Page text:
There are many ways to set these up, and delegated tokens don't necessarily include every feature listed. With api.video, delegated tokens are created by you sending a JWT via bearer authentication and requesting a token for use with a delegated upload. This token has a time-to-live that's selected by you, and its privileges are limited to the delegated endpoints.
The advantages of the delegated token include:
- You can use it to restrict access to video content.
- The tokens are more lightweight than a JWT, allowing faster transaction time. A JWT is about 304 bytes while api.video's delegated tokens are about 24 bytes each.
- It's easier to scale. You can offer more people one-time use tokens because they take up much less space at 24 bytes each.
- Someone can't pick apart a delegated or private token and obtain details about the user the token was created on behalf of.
- Someone can't use the token for more than the privileges specified.
- You can delete compromised tokens immediately.
Private UUID tokens are created by api.video server side. They are created for one time use with a video on demand (VOD) or a live stream. The advantages of UUID tokens are:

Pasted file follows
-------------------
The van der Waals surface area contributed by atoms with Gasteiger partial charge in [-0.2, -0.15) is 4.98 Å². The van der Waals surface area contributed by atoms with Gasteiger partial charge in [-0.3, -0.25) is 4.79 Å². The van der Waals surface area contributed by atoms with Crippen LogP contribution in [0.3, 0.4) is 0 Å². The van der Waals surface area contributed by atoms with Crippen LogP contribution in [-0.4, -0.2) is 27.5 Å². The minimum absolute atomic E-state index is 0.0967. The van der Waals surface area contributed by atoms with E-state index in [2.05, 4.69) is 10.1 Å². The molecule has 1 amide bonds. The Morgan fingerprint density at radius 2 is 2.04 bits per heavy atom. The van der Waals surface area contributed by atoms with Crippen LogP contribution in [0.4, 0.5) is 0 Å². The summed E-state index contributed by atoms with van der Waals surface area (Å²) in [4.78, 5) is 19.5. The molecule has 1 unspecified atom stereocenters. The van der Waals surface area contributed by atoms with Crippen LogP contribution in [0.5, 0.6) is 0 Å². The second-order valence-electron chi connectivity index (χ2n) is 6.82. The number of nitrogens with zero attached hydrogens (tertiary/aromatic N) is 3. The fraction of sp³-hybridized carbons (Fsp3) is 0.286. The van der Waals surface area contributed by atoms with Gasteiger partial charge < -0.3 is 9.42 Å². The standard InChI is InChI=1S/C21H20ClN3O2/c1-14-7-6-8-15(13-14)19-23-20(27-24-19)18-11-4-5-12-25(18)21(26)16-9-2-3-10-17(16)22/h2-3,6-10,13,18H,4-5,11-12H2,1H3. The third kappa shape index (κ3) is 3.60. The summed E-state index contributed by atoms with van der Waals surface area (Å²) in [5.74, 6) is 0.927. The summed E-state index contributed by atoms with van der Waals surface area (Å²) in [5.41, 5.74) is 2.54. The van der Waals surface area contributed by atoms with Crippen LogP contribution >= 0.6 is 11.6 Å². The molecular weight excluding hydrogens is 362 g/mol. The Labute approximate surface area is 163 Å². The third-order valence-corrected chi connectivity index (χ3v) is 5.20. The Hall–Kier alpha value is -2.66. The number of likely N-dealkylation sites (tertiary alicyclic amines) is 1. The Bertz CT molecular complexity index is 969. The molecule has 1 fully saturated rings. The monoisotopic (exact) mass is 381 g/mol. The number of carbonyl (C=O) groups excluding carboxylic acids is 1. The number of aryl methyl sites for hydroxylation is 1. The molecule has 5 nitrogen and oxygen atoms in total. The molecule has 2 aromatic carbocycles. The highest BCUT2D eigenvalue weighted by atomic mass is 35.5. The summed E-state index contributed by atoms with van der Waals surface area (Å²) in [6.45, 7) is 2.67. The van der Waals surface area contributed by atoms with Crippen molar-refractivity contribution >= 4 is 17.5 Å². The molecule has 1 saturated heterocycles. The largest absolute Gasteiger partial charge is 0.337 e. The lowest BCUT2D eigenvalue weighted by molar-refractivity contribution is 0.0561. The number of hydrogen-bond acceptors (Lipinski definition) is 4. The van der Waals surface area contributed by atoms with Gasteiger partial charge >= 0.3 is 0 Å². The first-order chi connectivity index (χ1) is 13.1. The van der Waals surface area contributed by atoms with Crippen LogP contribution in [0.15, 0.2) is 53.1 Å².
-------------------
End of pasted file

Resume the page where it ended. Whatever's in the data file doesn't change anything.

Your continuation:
- They take very little space in memory. Every UUID token can be represented as a 128-bit integer, which takes up less space than a string of the same size. So like a delegated token, it's easier to scale with.
- You can use it to restrict access.
- It can't be picked apart to gather credential information - it's just the token, and maybe a timestamp.
- It is unlikely you'll randomly generate the same UUID twice, avoiding the possibility of collisions.
- It has its own standard - RFC4122.
How Does api.video Use Token-Based Authentication for Private Videos and Live Streams?
For private videos (VOD), you set up your video so the public setting is false. Then when a user wants to see it, you have your app send a request for the video by providing the videoId (and a JWT). The response contains links to the video and the links contain the token. Every request to see the video will generate a new URL with a unique token that is good for one viewing only. For private live streams, the process is the same.
URL tokens are great because you, the developer, never have to worry about security or token management. Each time you want someone to be able to view a private video or live stream, api.video generates your tokens for you. They're stored server side so they can't easily be tampered with, and they are deleted for you when they're no longer needed. This lets you focus on developing.
Each token lets one viewer watch a video or a live stream for one session. If they close their browser and try to come back with the same token URL they shall not pass. (It's not that dramatic, they can probably get a new viewing session depending on how you set your app up.)
What are the Benefits of Token Based Authentication?
Token based authentication is especially beneficial because tokens, whether they are delegated, UUID, or JWT are: